Denver and Rio Grande Western Railroad
The Denver & Rio Grande Western Railroad, often shortened to Rio Grande, D&RG or D&RGW, formerly the Denver & Rio Grande Railroad, was an American Class I railroad company. The railroad started as a 3 ft narrow gauge line running south from Denver and it served mainly as a transcontinental bridge line between Denver, and Salt Lake City, Utah. The Rio Grande was a major origin of coal and mineral traffic, the Rio Grande was the epitome of mountain railroading, with a motto of Through the Rockies, not around them and Main line through the Rockies, both referring to the Rocky Mountains. The D&RGW operated the highest mainline rail line in the United States, over the 10,240 feet Tennessee Pass in Colorado, and the routes through the Moffat Tunnel. At its height in the mid-1880s, the D&RG had the largest narrow gauge network in North America with 2,783 miles of track interconnecting the states of Colorado, New Mexico. Known for its independence, the D&RGW operated the last private intercity passenger train in the United States, the Rio Grande Zephyr, the Rio Grande operated as a separate division of the Southern Pacific, until that company was acquired by the Union Pacific Railroad.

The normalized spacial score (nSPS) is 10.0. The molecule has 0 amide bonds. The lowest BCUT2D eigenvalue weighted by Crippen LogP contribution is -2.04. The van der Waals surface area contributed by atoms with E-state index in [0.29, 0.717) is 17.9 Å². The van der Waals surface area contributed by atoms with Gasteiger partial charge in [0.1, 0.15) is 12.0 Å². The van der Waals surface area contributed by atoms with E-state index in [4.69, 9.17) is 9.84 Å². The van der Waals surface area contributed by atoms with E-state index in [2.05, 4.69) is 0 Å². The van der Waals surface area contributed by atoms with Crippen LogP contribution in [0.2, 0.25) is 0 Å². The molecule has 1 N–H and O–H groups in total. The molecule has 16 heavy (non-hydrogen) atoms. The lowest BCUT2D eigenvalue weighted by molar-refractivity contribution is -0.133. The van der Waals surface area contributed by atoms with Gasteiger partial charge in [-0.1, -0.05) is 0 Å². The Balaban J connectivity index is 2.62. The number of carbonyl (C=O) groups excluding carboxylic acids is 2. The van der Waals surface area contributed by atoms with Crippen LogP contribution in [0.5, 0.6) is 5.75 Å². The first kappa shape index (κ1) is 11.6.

Today, most former D&RGW main lines are owned and operated by the Union Pacific while several lines are now operated as heritage railways by various companies. The Denver & Rio Grande Railway was incorporated on October 27,1870 by General William Jackson Palmer, Narrow gauge was chosen in part because construction and equipment costs would be relatively more affordable when weighed against that of the prevailing standard gauge. Eventually the route of the D&RG would be amended and added to as new opportunities, competitive construction plans provoked the 1877–1880 war over right of way with the Atchison and Santa Fe Railway. Both rivals hired gunslingers and bought politicians while courts intervened to bring settlement to the disagreements. In March 1880, a Boston Court granted the AT&SF the rights to Raton Pass, the D&RGs possession of this route allowed quick access to the booming mining district of Leadville, Colorado. By late 1880 William Bell had begun to organize railway construction in Utah that would become the Palmer controlled Denver & Rio Grande Western Railway in mid-1881, the intention of the D&RGW was to work eastward from Provo to an eventual link with westward bound D&RG in Colorado.